Insects o f the order Hymenopte/a (see pp. / 7S-206), such as bees (above), are considered to be the most advanced. Many live in colonies, often with t astes that perform separate tasks.


Some parasitic wasps (above) are among the tiniest insects on Earth, with a body length less than 'A.'in (I mm).


Insects in prehistoric times were much larger than they are today. l.arge species, however, still survive, and the spider-hunting wasp, shown here, which grows up to ¿Vdti (1cm), is among the biggest species alive today. The smallest species could sit on its foot.

elytra beginning to open large/ • hin divings twisted, prodtn ing vortices that help to generate lift hind legs trailing elytra fully open and raised hind wings unfolding

Wings and Flight

One of the key factors in the success of insects as terrestrial species was the evolution of flight. Insects were the first animals to take to the air, and this ability enabled them to evade enemies and find food and mates efficiently. Inserts had evolved wings before the Carboniferous period (350-290 million years ago), but these early fliers were not able to fold their wings back along their bodies. By the middle of this period, some insects had evolved this ability, and it allowed them to use a far greater range of microhabitats, such as cracks and crevices in ^^ dead wood, inside leaf ¿a^»^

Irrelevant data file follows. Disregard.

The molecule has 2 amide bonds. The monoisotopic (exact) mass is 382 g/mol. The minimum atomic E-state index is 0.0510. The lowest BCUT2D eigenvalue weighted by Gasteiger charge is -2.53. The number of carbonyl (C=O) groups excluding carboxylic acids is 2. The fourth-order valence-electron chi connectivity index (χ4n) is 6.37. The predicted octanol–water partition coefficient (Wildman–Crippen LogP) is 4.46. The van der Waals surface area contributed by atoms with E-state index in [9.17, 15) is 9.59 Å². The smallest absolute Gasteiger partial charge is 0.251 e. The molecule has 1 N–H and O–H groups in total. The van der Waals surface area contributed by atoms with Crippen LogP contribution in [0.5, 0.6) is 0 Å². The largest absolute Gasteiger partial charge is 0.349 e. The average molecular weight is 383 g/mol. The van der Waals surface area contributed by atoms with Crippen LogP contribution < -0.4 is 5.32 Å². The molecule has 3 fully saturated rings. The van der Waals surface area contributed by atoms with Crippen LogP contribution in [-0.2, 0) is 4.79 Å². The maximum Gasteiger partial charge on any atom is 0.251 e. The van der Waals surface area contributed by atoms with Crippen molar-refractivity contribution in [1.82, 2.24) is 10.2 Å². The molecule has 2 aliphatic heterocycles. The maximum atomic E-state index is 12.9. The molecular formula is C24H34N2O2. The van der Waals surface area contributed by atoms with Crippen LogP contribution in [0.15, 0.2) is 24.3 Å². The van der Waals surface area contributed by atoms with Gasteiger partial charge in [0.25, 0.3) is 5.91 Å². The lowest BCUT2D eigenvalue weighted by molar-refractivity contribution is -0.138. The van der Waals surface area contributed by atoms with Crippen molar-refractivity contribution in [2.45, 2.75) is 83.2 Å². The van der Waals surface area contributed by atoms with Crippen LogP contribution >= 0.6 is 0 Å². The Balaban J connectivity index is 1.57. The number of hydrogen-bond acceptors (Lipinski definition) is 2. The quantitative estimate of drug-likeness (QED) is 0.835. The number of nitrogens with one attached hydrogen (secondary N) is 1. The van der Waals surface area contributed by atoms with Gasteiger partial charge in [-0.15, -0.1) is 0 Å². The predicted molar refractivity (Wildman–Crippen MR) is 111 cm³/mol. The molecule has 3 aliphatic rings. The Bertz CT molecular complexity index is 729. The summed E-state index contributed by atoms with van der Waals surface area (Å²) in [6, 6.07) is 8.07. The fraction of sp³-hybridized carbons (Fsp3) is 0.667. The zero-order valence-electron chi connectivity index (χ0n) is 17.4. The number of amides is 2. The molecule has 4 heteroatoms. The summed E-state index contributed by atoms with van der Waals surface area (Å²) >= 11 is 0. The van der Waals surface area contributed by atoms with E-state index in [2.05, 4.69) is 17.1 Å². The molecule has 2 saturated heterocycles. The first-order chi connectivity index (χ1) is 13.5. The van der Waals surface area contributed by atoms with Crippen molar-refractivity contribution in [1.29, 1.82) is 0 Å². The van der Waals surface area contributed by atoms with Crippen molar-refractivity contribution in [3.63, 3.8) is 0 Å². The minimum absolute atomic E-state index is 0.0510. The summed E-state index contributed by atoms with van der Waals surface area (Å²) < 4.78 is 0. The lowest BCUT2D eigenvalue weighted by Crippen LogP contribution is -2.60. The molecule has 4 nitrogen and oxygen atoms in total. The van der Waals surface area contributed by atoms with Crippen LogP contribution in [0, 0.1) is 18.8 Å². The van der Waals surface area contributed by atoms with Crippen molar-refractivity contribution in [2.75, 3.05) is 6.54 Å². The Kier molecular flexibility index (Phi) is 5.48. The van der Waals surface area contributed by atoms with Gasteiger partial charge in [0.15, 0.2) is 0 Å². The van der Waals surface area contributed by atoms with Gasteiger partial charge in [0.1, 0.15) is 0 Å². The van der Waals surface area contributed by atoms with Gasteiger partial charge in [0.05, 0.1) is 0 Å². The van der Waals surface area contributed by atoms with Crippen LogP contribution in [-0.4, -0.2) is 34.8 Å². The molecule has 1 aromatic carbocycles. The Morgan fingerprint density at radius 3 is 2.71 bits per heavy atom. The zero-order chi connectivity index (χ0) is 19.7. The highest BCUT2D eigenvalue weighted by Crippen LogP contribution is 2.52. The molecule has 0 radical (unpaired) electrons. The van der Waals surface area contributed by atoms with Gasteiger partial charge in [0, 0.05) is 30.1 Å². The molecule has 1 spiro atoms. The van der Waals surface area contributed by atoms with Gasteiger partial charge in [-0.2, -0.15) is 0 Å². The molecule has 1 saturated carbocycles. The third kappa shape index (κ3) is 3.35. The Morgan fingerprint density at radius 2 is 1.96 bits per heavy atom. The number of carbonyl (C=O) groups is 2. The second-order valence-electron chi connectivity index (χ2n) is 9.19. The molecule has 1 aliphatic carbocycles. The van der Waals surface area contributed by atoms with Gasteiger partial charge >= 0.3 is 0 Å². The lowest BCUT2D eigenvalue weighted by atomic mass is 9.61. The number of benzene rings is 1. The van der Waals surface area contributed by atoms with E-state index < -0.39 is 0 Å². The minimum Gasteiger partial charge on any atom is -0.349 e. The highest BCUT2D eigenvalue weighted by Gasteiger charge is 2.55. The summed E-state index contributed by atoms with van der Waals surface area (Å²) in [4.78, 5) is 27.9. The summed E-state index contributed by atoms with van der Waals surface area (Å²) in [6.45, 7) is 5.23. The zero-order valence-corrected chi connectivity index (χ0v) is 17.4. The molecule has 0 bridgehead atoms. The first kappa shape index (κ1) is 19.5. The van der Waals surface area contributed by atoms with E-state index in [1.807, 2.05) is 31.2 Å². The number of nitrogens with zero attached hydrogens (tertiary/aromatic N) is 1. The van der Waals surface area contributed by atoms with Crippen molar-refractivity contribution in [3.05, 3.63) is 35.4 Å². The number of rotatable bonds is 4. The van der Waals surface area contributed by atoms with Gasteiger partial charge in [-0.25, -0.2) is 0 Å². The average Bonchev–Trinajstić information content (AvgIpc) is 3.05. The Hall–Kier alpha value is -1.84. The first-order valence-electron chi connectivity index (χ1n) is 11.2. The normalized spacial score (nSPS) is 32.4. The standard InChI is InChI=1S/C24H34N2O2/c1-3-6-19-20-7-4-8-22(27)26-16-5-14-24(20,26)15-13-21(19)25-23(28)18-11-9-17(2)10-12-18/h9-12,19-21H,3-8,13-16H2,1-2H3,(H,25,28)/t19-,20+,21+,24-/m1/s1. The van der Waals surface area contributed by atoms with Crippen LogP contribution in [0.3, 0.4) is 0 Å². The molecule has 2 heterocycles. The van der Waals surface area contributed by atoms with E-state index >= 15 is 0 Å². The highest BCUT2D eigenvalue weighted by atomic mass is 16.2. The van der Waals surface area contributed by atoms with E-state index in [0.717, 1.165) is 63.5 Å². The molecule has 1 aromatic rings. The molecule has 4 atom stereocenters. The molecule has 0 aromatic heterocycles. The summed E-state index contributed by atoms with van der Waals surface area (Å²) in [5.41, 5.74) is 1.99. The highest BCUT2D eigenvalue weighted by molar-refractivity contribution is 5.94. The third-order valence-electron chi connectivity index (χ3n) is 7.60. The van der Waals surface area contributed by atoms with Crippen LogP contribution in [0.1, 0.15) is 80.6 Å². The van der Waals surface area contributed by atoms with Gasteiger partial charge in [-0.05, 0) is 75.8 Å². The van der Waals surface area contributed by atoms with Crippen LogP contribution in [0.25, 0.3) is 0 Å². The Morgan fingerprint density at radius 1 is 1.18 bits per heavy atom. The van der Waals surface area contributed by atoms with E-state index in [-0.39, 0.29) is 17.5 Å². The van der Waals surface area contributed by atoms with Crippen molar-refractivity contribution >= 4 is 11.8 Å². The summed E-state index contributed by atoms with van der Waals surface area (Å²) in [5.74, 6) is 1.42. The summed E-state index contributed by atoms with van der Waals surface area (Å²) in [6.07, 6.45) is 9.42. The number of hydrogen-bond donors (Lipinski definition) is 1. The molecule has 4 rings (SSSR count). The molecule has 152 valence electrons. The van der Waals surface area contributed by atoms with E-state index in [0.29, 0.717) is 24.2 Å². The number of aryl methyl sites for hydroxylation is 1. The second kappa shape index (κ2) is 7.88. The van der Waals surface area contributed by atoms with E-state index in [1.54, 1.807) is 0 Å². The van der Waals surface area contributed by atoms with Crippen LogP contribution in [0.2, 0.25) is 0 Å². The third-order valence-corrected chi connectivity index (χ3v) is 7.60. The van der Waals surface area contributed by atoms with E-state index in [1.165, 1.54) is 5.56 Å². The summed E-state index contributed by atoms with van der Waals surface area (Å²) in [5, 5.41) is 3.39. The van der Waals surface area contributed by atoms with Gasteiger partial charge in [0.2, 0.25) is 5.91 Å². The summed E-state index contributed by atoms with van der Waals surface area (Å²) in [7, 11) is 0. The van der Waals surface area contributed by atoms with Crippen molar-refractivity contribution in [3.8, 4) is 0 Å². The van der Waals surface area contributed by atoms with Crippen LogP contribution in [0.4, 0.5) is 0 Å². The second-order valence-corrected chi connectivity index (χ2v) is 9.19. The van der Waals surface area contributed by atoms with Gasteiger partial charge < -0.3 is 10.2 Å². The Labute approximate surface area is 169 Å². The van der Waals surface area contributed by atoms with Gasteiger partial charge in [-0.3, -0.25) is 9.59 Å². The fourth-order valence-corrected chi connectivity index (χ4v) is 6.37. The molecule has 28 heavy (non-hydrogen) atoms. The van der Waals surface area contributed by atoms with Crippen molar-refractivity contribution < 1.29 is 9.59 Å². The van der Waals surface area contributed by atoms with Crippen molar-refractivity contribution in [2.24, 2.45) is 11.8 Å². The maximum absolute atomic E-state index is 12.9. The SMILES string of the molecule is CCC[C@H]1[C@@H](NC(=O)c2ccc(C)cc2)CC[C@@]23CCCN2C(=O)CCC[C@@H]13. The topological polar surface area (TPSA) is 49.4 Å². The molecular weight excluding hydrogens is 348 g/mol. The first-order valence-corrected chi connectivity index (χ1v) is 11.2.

litter, or under stones. It also meant that they could hide from predators. The descendants of these species were highly successful, and today it is only dragonflies and mayflies that cannot fold their wings in this way.

elytra beginning to open large/ • hin divings twisted, prodtn ing vortices that help to generate lift hind legs trailing elytra fully open and raised hind wings unfolding

Flight Sequence

These steps show the cockchafer beetle preparing to fly and then in full flight. I '//like birds, insects need to warn/ up their flight muscles before they can take off. '¡'hey do this by basking in the sun or vibrating their wings.

The Secrets of Success

1 hroughout their evolution, several factors have combined to make insects the most successful of all species on this planet. Today, they make up over half of the species alive. There are several reasons for their success, mainly their ability to fly and reproduce quickly, their generally small size, and their protective cuticle (external exoskeleton) and their insulated central nervous system.



Cuticle (ex ternal exoskeleton)

Tough and waterproof the cuticle helps to pr otect insects from predators and also from dehydration.


This allows insects to escape from enemies, to find new habitats and food sources rapidly, and to establish new colonies.

Fast reproduction

Insects evolve at a high rate and adapt quickly to changing environmental conditions.

Insulated central nervous system

Insulation of the centr al nervous system allows nerves to work efficiently and also allows survival in hot or dry places.


Small size allows utilization of a wide range of microhabitats -a tree, for example, may support hundreds of insect species.